Mold loves a moist environment. If your home or climate causes moisture to build up inside your ducts or system, it can lead to mold growth. This is never a problem you should let go untreated.
Letting mold grow in your system or ductwork can lead to poor air quality and even respiratory issues. If you suspect mold is growing in your HVAC system, have a technician come by to inspect and clean it.
7. You Smell Something Burning When the Heat is On
If your heater produces a burning smell the first time it kicks on, it may simply be burning away the dust and debris that accumulates during its dormant months.
However, if the smell doesn’t go away you probably have a much bigger problem on your hands. Step one is to shut off your system immediately. Unplug it, then inspect the system.
Clean any dust and dirt you may find and check your air filters to ensure they are clean as well. Afterwards, test your system again. If the smell persists, shut it down and contact an HVAC company immediately.
8. The Heating System Fan Stops Working
If an external source causes your heating fan to stop working, you may be able to fix it yourself. Start with the usual routine of checking your thermostat settings, your air filters, and your circuit breaker.
Be careful when testing the circuit breaker. Avoid flipping them on and off in succession, as this elevates your risk of starting an electrical fire.
If none of these troubleshooting steps remedies the problem, then you likely need repair work.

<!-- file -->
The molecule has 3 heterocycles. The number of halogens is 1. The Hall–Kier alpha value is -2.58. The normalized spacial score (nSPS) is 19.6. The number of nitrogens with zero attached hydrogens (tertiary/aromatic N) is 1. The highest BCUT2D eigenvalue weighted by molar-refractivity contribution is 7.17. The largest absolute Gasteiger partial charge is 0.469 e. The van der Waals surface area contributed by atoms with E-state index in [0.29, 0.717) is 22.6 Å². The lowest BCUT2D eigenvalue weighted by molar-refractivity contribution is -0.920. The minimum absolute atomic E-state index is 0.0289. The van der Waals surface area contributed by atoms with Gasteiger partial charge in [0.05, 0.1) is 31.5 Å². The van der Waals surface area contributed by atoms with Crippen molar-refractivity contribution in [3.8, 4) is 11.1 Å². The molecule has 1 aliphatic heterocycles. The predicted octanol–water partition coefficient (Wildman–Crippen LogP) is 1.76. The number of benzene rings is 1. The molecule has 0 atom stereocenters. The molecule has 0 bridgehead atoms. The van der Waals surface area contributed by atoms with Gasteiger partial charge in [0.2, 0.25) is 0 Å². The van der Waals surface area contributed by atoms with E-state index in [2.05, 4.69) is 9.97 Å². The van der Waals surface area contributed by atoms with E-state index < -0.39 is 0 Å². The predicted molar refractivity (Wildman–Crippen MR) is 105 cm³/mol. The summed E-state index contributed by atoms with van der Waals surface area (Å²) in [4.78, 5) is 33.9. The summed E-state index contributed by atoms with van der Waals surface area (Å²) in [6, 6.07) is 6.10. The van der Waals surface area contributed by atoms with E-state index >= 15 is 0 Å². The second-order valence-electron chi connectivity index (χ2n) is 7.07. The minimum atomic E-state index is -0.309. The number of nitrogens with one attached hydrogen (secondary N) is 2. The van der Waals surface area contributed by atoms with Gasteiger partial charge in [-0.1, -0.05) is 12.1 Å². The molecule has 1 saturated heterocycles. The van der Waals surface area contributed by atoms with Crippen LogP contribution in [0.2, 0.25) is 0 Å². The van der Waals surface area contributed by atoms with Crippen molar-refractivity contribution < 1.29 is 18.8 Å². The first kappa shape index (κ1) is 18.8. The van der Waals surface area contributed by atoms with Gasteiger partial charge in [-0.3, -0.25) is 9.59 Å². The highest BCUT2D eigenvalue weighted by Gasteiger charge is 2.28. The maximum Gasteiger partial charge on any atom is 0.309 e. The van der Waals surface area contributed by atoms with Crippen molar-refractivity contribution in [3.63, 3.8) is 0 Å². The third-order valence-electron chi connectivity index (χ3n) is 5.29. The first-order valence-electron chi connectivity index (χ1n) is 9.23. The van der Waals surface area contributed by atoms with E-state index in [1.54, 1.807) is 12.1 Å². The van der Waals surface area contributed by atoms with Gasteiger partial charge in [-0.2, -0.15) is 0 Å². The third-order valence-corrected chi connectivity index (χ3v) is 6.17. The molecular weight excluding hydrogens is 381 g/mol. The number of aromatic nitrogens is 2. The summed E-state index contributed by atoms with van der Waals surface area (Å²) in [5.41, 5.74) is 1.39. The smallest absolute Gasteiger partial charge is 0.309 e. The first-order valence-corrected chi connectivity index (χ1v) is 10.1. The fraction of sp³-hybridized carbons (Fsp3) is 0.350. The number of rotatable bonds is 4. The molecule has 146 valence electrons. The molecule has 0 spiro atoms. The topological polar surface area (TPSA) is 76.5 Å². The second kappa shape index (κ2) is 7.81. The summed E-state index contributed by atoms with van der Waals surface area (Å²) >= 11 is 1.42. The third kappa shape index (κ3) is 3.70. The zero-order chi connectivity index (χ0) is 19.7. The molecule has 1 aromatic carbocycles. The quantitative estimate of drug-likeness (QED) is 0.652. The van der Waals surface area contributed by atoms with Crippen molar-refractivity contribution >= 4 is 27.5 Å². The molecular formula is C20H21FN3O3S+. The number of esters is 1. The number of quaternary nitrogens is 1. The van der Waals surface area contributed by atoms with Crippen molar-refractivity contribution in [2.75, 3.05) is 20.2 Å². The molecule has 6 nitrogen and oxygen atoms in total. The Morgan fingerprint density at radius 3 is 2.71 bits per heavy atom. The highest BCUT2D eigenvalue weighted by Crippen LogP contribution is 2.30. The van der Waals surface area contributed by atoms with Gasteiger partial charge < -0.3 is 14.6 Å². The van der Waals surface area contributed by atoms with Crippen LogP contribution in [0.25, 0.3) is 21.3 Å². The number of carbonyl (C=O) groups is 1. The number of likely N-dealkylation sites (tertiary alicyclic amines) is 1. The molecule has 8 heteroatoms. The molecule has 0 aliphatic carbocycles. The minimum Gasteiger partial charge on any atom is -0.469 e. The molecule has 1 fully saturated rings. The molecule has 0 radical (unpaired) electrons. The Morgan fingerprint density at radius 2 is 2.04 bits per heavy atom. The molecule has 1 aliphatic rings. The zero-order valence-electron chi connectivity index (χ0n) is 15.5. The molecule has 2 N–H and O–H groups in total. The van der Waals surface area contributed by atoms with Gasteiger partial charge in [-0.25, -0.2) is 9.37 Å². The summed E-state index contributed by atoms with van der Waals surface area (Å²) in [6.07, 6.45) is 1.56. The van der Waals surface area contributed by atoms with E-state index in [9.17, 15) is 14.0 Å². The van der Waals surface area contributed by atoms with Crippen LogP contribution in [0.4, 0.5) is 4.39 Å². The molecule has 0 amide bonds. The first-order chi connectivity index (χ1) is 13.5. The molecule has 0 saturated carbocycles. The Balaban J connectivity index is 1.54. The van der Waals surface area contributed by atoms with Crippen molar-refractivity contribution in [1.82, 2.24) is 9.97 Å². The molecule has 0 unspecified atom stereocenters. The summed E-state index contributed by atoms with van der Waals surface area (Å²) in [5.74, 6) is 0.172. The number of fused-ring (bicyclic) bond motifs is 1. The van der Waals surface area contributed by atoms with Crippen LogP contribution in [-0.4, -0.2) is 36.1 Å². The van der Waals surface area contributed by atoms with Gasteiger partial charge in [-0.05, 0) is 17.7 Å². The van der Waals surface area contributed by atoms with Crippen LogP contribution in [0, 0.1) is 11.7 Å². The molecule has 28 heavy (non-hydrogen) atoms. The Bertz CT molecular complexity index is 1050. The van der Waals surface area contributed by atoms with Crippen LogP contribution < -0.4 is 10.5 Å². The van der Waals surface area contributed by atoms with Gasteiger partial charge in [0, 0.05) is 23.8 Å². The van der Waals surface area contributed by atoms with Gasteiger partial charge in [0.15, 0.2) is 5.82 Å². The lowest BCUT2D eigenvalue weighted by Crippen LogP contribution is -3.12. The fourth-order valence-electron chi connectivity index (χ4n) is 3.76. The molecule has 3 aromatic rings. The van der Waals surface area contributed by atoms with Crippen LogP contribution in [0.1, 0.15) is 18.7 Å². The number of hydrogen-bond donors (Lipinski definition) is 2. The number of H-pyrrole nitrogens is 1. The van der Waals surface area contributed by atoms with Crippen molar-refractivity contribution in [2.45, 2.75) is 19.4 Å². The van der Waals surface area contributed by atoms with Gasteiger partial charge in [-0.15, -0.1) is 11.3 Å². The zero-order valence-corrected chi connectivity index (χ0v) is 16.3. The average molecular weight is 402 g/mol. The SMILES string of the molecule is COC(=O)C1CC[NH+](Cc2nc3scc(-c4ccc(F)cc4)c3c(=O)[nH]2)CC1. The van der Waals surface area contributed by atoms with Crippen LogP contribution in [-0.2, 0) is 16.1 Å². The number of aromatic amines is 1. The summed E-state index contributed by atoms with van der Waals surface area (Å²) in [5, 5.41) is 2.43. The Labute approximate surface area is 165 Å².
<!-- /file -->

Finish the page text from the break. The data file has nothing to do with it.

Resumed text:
9. Lack of Maintenance Catches Up with Your System
Like your car, your AC needs regular maintenance. After all, it runs day and night, seven days a week, and 365 days a year. Make it a point to schedule regular maintenance for your system.
It’s like a tune-up. A technician will come out to your home to clean your system, check its components, and make sure everything is running efficiently. It’s also a great way to prevent major repair problems, as he or she will replace any pieces showing signs of wear and tear.
10. You Notice Your Energy Bill is Getting More Expensive
Is your energy bill on the rise? While certain seasons require our HVAC system to work harder than others, any anomalies in the usual trend could be a sign of a problem.
First, check your air filters and your breaker. Make sure there is nothing obstructing the airflow and your breaker wasn’t tripped. If both of these are fine, you may have a refrigerant leak or a problem with one of the system’s components.
Set up a maintenance call with a certified HVAC technician who can inspect your system’s performance.
When Repair is Not an Option, Buy Smart
If you’ve diagnosed the problem and it’s clear your central heat not working is the results of something that can’t be fixed, then make it a point to shop smart and contact a certified HVAC professional. Read our HVAC guide on how to choose the right HVAC contractor.